Sunday, July 11, 2010

Back to basics - part two

Yesterday I wrote about Santa Rosa de Copán. Today I want to share a little about Dulce Nombre de María, the rural parish where I’m helping out.

Today was a celebration in the main town, Dulce Nombre de Copán, to raise funds for work on the parish grounds. When Padre Efraín came here three years ago, the place was a mess. He’s already made a few major improvements, but there’s much to be done.

In addition, Padre Julio César, the associate pastor, works a lot with youth and has worked to fix up a small cancha, a fútbol [soccer] field, behind the church. To do this they dug up the area and put in drainage pipes. This year a retention wall has been built – with the help of the parishioners as well as some folks from St. Thomas Aquinas in Ames who came here.

Padre Efraín wants to build a new kitchen and a dining room. The center is used several times a month for training of catechists, pastoral workers, extraordinary ministers of communion, as well as for the parish council. Some groups stay overnight.

Right now the kitchen is a small room; people eat wherever they can sit down, with plates on their laps. The idea is to use the cancha retention wall as one wall of the dining area which will be on a lower level of the parish grounds. Padre Efraín also wants to build some housing modules for visitors and for the participants in workshops.

This will take a fair amount of money – but people are willing to work on the project, coming in from distant villages; this will bring down the cost. In addition, the parish council has asked every family to donate a cinder block or brick – or the equivalent in cash.

Today was the fund-raising day. The church was filled for the 9 am Mass. During the offertory a cinder block was brought forward as a symbolic offering. There was also a second collection for the project.

But after Mass, the action was outside the church and in the town park. People were selling small meals, ticucos (a specialty of Copán), empanandas (the Honduran form of pupusa, sort of a stuffed tortilla), mondongo soup (made from tripe), atol chuco (a corn drink with beans and much more, called “dirty” atol).

atol chucho

Entertainment was provided by groups (conjuntos) from rural villages – Mensajeros de Amor (Messengers of Love) from Oromilaca was the first group with pretty heavy ranchero style religious songs:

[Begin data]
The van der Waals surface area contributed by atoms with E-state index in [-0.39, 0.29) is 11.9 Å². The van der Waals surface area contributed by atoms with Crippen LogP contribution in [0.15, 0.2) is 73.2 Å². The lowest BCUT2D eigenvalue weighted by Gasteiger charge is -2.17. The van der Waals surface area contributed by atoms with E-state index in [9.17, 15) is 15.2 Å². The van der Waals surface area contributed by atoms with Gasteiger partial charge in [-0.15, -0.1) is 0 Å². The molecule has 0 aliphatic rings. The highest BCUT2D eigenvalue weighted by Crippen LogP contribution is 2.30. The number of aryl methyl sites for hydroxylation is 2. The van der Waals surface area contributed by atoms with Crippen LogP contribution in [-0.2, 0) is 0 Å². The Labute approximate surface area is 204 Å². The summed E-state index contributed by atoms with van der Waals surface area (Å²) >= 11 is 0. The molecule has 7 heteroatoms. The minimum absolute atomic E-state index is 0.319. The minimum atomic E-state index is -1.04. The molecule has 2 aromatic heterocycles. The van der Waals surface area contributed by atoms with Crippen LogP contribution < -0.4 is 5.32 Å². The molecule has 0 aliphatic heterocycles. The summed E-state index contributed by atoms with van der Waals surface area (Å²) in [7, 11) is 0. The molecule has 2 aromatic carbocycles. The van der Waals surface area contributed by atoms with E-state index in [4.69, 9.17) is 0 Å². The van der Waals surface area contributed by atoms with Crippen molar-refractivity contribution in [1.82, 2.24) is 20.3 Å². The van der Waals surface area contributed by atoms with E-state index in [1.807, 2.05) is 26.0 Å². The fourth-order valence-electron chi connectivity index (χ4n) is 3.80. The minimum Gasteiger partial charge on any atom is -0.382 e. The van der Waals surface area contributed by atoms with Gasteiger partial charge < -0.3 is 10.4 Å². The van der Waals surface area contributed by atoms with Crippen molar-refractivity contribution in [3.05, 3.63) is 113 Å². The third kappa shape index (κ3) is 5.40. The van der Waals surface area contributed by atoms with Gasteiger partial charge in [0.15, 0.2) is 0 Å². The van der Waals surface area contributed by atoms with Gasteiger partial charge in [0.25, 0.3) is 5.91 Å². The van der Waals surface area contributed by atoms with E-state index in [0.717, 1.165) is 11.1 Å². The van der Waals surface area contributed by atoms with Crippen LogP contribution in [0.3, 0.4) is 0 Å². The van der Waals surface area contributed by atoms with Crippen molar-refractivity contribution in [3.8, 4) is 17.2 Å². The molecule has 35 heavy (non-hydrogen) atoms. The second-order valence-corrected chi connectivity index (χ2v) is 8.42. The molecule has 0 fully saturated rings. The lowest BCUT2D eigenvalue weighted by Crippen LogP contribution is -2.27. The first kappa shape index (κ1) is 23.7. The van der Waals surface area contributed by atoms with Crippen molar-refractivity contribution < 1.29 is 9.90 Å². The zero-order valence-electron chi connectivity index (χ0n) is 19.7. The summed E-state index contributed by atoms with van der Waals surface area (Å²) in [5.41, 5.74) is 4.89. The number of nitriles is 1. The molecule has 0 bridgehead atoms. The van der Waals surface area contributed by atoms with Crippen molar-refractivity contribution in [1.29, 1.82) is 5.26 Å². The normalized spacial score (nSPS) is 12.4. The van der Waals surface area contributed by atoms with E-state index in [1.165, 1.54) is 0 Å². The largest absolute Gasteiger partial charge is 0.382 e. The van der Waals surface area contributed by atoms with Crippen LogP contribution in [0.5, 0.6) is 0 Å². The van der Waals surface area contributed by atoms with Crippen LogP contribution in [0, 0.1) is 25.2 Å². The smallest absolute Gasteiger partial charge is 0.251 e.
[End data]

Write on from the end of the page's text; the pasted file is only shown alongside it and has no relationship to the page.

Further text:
Next were the Primos del Occidente (Cousins from the West) from Quebrada Grande, with a youngster with a piercing voice:

There was a duo from Plan Grande; the Gran Familia (the big family) wasn’t playing because some instruments needed to be repaired. There were at least two more groups which were going to play. After a first song, the groups made the people pay up with donations before singing the next song. Some of the guys were great hucksters, milking the crowd for money. (Sorry, no women’s song groups as of yet.)

And, since the final of World Cup began about 1 pm, the parish showed the game on a large wall in the parish auditorium and charged 10 lempiras (55 cents) admission.

There was a great spirit among the people. I hope they raised a good bit of money.

St. Thomas Aquinas Church in Ames, Iowa, has been helping with three days of work by spring break group and donations from the parish’s Community Outreach Tithe. I hear that the summer bible vacation school will raise some money for equipment for the kitchen. Also, I think they might do a major fund-raising this fall to raise some funds for the housing modules.

For me it was a good day, even though I returned in the 1 pm bus. Good people, praying and singing at Mass and eating. Good music. And lots of friends to see and talk with.

It was a day of blessings.


On a slightly different note. The Mass and the celebration was broadcast over the diocesan radio station.

Padre Efraín took advantage of this to tell the Dulce Nombre parishioners and the radio audience that the priests of the diocese at a study meeting this past week expressed their support for a National Constituent Assembly, a constitutional convention, which would be composed of campesinos – people from the countryside – as well as professionals and others. As he said to me over lunch, it has to be of the poor and not just of the National Congress.

To recall a little of history, President Mel Zelaya's advocacy of a national constituent assembly and his call for a poll to ask congress to call for one was one of the his policies that got him in trouble with the economic and political elites in Honduras and resulted in the June 28, 2010 coup.

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